As a Daily columnist, I’ve had to get used to public criticism of my opinions. When I write about gay rights, for instance, I expect at least three angry emails likening gay marriage to polygamy. And I’ll admit that I’m not always a true expert on the subjects on which I write. But when it comes to the economy, conservatives have proven that you don’t need to be an economist to weigh in on the discussion. And, though what I have to say will surely rouse criticism from some readers, it’s time to get real about the economy.
The public debt currently stands at just over $12.4 trillion, according to the Bureau of Public Debt. That number takes into account the accumulation of the national budget’s yearly deficits. Though people often correctly cite surpluses under President Bill Clinton, the overall public debt still stood somewhere between $4 and 6 trillion under his administration, as a sum of previous deficits. The debt he left to his successor, President George W. Bush, was $5.727 trillion.
Rather than slimming to a more “conservative,” budget, the day President George W. Bush left the White House, he handed President Barack Obama a debt of nearly $11 trillion. Half of that was inherited, so I’ll ignore that. Of the other half, a small fraction surely resulted from the reduced tax revenue and increased governmental precautions during the recession. That may have been unavoidable.
But Bush was adamant that slashing taxes for the rich would create trickle-down stimulus of the private sector. So he cut taxes, forcing the government to deal with far less tax revenue, effectively making it poorer. Additionally, we entered into two wars, which took a further toll on the public pocketbook. Now Obama and Congress must deal with all of the above, which will cost a lot of money. In addition, they have to focus on massive unemployment.
A basic measure proposed by Democrats and widely supported by economists is the stimulus package. Congress passed one early last year at a price of $787 billion. As a result, 2.4 million American jobs were saved or created in 2009, according to the Congressional Budget Office.
Yet conservatives say that spending $787 billion was irresponsible when the debt was already so large. But they continue to support tax cuts, even when the government is broke.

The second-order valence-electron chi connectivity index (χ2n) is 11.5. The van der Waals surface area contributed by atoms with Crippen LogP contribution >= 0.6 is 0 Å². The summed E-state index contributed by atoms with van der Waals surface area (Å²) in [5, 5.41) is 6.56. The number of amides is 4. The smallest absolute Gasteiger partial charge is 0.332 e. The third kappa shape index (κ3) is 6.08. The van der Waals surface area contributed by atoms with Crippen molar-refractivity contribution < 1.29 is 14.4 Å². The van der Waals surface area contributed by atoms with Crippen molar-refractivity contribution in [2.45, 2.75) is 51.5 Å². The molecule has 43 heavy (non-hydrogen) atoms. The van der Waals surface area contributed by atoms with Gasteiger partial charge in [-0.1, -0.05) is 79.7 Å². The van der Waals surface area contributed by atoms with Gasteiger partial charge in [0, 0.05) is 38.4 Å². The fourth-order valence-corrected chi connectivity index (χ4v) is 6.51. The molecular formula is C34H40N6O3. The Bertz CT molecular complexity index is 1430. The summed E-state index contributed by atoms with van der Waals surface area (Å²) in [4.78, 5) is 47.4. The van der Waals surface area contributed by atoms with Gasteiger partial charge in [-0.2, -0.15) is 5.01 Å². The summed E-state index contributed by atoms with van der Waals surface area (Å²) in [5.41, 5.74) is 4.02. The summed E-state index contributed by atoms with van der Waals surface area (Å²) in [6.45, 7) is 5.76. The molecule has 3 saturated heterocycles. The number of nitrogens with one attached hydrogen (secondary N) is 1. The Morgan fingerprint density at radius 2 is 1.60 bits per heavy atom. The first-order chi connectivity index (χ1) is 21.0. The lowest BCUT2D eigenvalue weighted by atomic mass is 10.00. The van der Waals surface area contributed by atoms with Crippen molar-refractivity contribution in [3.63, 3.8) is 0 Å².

It may be confusing to understand how spending can be a good thing when the country has limited funds. So think of it this way: the country is like a college freshman in desperate need of a student loan. In order to succeed in an increasingly competitive global economy, that student needs an education, but cannot pay for it by himself. If he can’t get a loan, he’ll have to quit school and work unsatisfying menial jobs for the rest of his life. But if he does get one, once he receives his degree and gets a good paying job, he’ll be able to pay off his debt.
A stimulus package works just the same way. Once it gets citizens back on their feet, they pay the country back by contributing to the GDP and tax revenue. Though it adds to the current public debt, it is unlike other spending because it paves the way for future government revenue.
And that brings me to my last point, which may be the most controversial, though it’s probably the least complex. Americans need to start paying more taxes. There. I said it. Policymakers and real economists will have to decide whether these taxes are sales, income, value-added or something else. But the bottom line is that taxpayers have been on a holiday that this country can no longer afford. Paying higher taxes doesn’t mean that the country is, God forbid, becoming socialist. It just means that our country is hurting economically and it’s our civic duty to help out.
So, to recap, we need more stimulus and more taxes to get us out of the economic mess we’re in — which, it turns out, was not Obama’s fault. Yeah, I’m trying to simplify things. And indeed, I am unquestionably to the left — to a fault, some will say. But in a sea of talking points and complex analyses, not to mention populist conventions and conservative talk radio, the above points are necessary to outline, even if I only scratch the surface in this column.
But instead of barraging me with attacks that I’m a just a dimwitted liberal, if you’re critical of what I’ve said, I urge you to write a viewpoint and submit it to the opinion page. Bring it on.
Matthew Green can be reached at email@example.com.